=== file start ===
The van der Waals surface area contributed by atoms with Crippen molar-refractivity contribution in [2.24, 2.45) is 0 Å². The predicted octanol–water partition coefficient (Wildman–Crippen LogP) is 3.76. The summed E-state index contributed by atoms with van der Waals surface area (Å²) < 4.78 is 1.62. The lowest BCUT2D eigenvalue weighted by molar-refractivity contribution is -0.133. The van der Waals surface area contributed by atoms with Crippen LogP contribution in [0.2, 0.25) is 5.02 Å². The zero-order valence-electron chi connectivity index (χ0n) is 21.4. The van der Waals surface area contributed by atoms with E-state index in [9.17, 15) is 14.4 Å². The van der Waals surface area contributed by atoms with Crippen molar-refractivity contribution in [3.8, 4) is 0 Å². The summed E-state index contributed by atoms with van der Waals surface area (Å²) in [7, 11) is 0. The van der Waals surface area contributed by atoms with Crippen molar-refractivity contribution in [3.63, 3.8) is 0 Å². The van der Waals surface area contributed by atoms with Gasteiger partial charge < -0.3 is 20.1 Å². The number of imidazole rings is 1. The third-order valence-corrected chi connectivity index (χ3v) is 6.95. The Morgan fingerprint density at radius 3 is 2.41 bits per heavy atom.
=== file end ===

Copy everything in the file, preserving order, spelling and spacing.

The van der Waals surface area contributed by atoms with Crippen molar-refractivity contribution in [2.24, 2.45) is 0 Å². The predicted octanol–water partition coefficient (Wildman–Crippen LogP) is 3.76. The summed E-state index contributed by atoms with van der Waals surface area (Å²) < 4.78 is 1.62. The lowest BCUT2D eigenvalue weighted by molar-refractivity contribution is -0.133. The van der Waals surface area contributed by atoms with Crippen LogP contribution in [0.2, 0.25) is 5.02 Å². The zero-order valence-electron chi connectivity index (χ0n) is 21.4. The van der Waals surface area contributed by atoms with E-state index in [9.17, 15) is 14.4 Å². The van der Waals surface area contributed by atoms with Crippen molar-refractivity contribution in [3.8, 4) is 0 Å². The summed E-state index contributed by atoms with van der Waals surface area (Å²) in [7, 11) is 0. The van der Waals surface area contributed by atoms with Crippen molar-refractivity contribution in [3.63, 3.8) is 0 Å². The van der Waals surface area contributed by atoms with Gasteiger partial charge < -0.3 is 20.1 Å². The number of imidazole rings is 1. The third-order valence-corrected chi connectivity index (χ3v) is 6.95. The Morgan fingerprint density at radius 3 is 2.41 bits per heavy atom.